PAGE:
Ocean Action Hub
[ SDG Target 14.3 ] Minimize and address the impacts of ocean acidification, including through enhanced scientific cooperation at all levels.
 

Definition

Atmospheric carbon dioxide (CO2) levels are rising as a result of human activities, such as fossil fuel burning, and are increasing the acidity of seawater. This process is known as ocean acidification. Historically, the ocean has absorbed approximately 30% of all CO2 released into the atmosphere by humans since the start of the industrial revolution, resulting in a 26% increase in the acidity of the ocean (average global decrease in ocean pH of about 0.1 unit).

Ocean acidification makes it more difficult for the numerous organisms that fix calcium carbonate in their skeletons and shells to do so, and can also impact metabolic and reproductive processes in many marine species. By impacting marine ecosystems at multiple levels, it has significant potential to affect food security and livelihoods that depend upon healthy marine ecosystems. The economic impact of ocean acidification could be substantial.

Reducing CO2 emissions is the only way to minimize long-term, large-scale risks from ocean acidification (IGBP, IOC, SCOR, 2013, p. 1).

Latest

20 June 2019 - Take a deep dive into why and how toxic sunscreen chemicals are damaging the marine life, destinations that already banned toxic sunscreens, and what you can do to help protect both yourself and the corals of our oceans.

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10 June 2018 - By transplanting unrelated coral colonies onto permanent sites, marine biologists can ensure healthier cross-breeding and coral that are more resilient to disease and bleaching.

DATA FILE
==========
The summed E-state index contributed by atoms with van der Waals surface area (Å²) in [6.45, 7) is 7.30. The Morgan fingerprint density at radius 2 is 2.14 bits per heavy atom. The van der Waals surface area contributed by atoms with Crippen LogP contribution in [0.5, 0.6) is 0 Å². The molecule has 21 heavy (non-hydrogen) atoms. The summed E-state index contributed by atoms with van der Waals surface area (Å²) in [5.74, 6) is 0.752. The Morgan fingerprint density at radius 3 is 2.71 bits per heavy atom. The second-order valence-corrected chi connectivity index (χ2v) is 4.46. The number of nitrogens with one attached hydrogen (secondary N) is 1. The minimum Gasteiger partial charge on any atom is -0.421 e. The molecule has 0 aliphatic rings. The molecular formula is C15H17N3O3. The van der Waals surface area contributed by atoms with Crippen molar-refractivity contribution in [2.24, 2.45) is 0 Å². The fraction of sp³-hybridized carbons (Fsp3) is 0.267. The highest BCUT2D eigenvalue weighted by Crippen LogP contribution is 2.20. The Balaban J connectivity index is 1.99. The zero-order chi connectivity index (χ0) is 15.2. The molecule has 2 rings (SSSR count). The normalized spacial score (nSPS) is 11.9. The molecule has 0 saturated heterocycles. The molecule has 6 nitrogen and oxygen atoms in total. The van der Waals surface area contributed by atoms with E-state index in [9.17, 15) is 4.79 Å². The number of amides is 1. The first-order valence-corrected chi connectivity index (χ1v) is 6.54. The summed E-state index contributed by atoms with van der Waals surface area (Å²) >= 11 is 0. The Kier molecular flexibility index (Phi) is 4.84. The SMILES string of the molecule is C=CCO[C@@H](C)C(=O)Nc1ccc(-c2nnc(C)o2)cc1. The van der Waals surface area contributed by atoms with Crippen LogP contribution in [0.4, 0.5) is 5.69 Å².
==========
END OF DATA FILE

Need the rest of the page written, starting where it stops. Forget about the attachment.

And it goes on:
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28 May 2019 - The website allows users to click on any location in the global ocean and see the history of marine heatwaves from current day back to 1982.

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26 Apr 2019 - Researchers point toward marine creatures’ inability to adapt to changing water temperatures, lack of adequate shelter.

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25 Apr 2019 - Chile plans to use this year’s UN climate talks to focus attention on the world’s most important carbon sponge – the oceans.

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28 Mar 2019 - Researchers have determined how much human-made CO2 emissions the ocean took up between 1994 and 2007.

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The event highlights ocean-based science and engineering successes in the areas of resilience, adaptation, mitigation and sustainability and promote scalable solutions across human, climate and ecological dimensions.

Event Date:
01/04/2019 - 09:30 to 04/04/2019 - 11:30
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On 8 June every year, World Oceans Day provides a unique opportunity to honor, help protect, and conserve our world’s shared ocean. Register your event here.
Event Date:
08/06/2019 - 08:00 to 20:00
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22 Feb 2019 - IISD - Signatories to the Brussels Declaration on the ocean and climate change commit to continue developing, by 2020, an international legally binding instrument under the U

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18 Feb 2019 - “The ocean is under threat from pollution and plastics, from overfishing and habitat loss, from acidification, which threatens all life on Earth.” - Cody Simpson, UNDP Ocean Advocate

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7 Feb 2019 - IOC-UNESCO reports that the indicator methodology on how to conduct ocean acidification observation has been developed and trainings have begun on how to apply the methodology.

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17 Jan 2019 - The ocean soaks up 93 percent of the heat of climate change. But that heat has a big and long-lasting impact.

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